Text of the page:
Human life is short.
It’s a fatal mistake to believe – or, more exactly, to preserve the childish belief – that life is long. if we were constantly aware of the brevity of our lives, everything would be very different.
Life certainly appears long from the perspective of childhood considered from its end, it seems incredibly brief. Which is its actual duration? It depends how early and how often you’ve considered your life brief.
(A life is not measured by the clock, but by what it contained.)
For our actions to be worthwhile, we must undertake them fully conscious of life’s brevity.
If we lose this awareness, we may appear active but will live in a perpetual state of expectation (in most cases, external forces compel us to engage in apparent busyness and leave us no escape). However, if you maintain complete consciousness of life’s ephemerality, your primary desire will be to do something immediately ( – and with a very different kind of seriousness than the one with which you do things when governed by external forces). Yet it is only doing of this sort – activity you engage in out of inner compulsion and not because of external pressures – that gives life, that can save.
Precisely this kind of action is what I call work.
This person refuses to work. We can offer him this or that object, use every means of influence in our power –: work is the only realm in which no one can help another.
We can help each other with sowing and mowing, with copying, with moving one’s limbs or one’s tongue, with all such actions, but not with work.
What does human worth consist in then, in this world of perpetual flux?
Still, this difficulty in determining human worth is only an apparent difficulty; this ostensibly serious question is an illusory one. It is a question asked by those who are not in place; of what interest is it to them? A swindle! Those who are in place see it more clearly. Human worth consists in the desire for worth.
Yet we must immediately caution against two misconceptions – unclear thinking that leads to confusion:
First, wanting worth is not the same as wanting to amass worth, to fatten up, to gain power.
(In primitive times, these two may well have been the same, just as they still are among animals. The constant, fundamental underlying urge is surely to live more, to live a larger life. Nonetheless, human consciousness has been developing for thousands of years and man has been aware for millennia now that it is impossible to acquire a greater quantity of life by increasing his weight, mass, or physical strength. Those who want worth cannot desire it disingenuously, in other words, they can never act in disregard of levels of consciousness already achieved.)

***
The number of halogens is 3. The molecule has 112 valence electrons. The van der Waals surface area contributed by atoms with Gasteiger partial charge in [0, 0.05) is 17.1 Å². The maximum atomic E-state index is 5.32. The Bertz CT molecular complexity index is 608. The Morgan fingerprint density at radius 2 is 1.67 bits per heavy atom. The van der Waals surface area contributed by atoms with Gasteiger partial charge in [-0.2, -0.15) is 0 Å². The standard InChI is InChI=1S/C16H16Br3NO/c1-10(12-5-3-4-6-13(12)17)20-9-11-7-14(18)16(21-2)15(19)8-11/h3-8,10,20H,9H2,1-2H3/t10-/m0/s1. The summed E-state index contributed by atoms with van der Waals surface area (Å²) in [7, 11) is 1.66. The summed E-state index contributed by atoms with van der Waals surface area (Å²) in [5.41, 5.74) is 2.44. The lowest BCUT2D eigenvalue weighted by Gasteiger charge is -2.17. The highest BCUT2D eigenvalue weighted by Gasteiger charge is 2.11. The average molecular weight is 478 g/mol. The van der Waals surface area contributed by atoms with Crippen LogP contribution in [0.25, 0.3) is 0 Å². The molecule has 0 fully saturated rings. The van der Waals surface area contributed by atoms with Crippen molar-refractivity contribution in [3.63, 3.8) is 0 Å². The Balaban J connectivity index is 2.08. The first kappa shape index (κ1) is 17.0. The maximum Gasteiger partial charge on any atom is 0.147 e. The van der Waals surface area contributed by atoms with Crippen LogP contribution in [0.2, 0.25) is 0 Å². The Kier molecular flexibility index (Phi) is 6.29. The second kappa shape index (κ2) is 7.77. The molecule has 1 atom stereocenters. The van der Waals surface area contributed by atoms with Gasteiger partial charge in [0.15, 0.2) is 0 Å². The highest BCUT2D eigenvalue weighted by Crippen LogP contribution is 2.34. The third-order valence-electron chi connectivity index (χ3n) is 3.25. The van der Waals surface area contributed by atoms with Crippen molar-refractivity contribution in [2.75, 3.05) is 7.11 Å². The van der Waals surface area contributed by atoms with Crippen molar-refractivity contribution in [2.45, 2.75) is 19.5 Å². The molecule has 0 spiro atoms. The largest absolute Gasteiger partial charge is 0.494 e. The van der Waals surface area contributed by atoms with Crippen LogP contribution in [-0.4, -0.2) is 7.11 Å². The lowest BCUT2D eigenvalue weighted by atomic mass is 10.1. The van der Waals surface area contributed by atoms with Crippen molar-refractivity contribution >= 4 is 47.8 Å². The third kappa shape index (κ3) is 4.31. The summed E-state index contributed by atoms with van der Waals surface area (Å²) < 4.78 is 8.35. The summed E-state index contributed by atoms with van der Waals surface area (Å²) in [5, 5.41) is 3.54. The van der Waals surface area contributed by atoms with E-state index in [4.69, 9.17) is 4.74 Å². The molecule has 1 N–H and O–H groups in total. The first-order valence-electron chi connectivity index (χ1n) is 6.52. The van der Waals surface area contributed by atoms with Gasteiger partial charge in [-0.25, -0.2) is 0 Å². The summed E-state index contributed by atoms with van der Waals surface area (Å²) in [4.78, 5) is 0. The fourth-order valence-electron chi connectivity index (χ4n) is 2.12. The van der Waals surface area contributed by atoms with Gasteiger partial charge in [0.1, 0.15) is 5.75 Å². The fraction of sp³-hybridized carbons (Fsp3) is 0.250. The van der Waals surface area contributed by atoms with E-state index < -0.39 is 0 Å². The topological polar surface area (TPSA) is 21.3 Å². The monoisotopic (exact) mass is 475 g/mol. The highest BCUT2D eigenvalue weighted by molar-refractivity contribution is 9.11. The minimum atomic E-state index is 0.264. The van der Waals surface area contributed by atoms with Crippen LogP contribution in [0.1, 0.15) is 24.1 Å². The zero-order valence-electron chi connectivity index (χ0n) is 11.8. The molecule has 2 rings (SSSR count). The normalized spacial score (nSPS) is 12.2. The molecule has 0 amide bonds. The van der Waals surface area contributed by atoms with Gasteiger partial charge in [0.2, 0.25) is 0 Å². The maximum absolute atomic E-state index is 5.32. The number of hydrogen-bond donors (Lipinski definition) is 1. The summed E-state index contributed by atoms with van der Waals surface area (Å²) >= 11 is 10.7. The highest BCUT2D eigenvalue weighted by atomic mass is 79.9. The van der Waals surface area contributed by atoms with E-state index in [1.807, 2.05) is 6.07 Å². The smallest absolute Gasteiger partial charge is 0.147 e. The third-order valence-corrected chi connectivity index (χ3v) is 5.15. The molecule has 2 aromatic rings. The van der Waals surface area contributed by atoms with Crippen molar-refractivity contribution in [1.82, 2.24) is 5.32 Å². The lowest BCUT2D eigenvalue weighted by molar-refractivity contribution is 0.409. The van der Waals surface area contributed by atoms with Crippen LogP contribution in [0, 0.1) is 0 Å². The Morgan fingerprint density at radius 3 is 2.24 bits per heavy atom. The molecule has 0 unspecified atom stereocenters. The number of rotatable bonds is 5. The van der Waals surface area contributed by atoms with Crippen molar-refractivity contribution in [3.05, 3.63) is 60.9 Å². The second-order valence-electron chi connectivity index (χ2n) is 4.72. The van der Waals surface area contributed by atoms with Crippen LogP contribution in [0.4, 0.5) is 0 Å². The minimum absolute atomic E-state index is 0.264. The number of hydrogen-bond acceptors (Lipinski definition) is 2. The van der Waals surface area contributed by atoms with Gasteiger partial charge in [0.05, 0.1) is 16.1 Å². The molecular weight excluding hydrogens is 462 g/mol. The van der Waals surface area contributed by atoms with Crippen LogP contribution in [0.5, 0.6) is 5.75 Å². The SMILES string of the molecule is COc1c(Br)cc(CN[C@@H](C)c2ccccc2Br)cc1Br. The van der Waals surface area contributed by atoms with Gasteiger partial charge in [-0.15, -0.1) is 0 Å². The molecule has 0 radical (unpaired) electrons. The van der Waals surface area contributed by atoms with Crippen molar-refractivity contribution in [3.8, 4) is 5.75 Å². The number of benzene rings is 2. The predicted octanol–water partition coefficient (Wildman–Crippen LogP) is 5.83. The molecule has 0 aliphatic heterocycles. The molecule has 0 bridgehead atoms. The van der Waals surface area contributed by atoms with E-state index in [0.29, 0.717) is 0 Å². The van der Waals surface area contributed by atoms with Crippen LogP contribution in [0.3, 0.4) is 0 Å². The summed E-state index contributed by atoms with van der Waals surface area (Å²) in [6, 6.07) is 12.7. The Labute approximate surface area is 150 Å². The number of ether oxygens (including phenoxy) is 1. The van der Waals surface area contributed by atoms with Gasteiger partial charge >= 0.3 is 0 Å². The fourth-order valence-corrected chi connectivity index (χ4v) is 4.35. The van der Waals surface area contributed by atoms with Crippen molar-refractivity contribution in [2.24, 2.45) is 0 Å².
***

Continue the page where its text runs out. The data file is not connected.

– Wanting worth is not the same as saying one wants worth: but it is the same as working.
And yet, how would I be understood, today, in our era of dervishes, if I were to say: “Human worth consists in working”:
Tourne, tourne, le derviche!
Que la force centrifuge
Cravache aux quatres
Ses bras, ses yeaux, sa raison!
Spin, spin, dervish!
May centrifugal force
Spur his arms, his eyes, his
To the four directions of the
– in our era, when turning in a circle for ten hours at a stretch or treading the floor until it wears away is considered work?
It’s important to emphasize the fact that most people don’t flee work into laziness – not into apparent laziness – but take refuge in completely moribund busyness rather than simple immobility. True laziness these days consists in dead movement.
In some cases, apparent utter immobility would surely be preferable, because legitimate movement can break out of it, can find a new beginning in it.
‘”Activity, movement”: is work, then, not the same as movement (and movement, therefore, also the same as work)?
Work is movement…, but it is our movement. We have the fatal ability to mimic others, a water wheel, for example.
A real water wheel works as it turns: because turning is its own particular motion, its complete possibility. Even a cat works as it moves, is completely present in its movements, progresses through its movements. As do children above all. He who does not completely grasp the elevated praise of children in the New Testament – one of the most peculiar and perhaps most modern passages in this fascinating scripture that has been more powerful than any other book for almost two thousand years –, he who fails to understand this immediate, unmediated, intensive praise of children but feels compelled to struggle for an explanation – such toilsome explication being roughly the opposite of complete comprehension –, he, too, has failed to understand what work is.
We build. And yet we have no idea where the general contractor is. Fulfill only your particular task, which you can surely find.
— Ludwig Hohl, The Notes (tr. Lewis)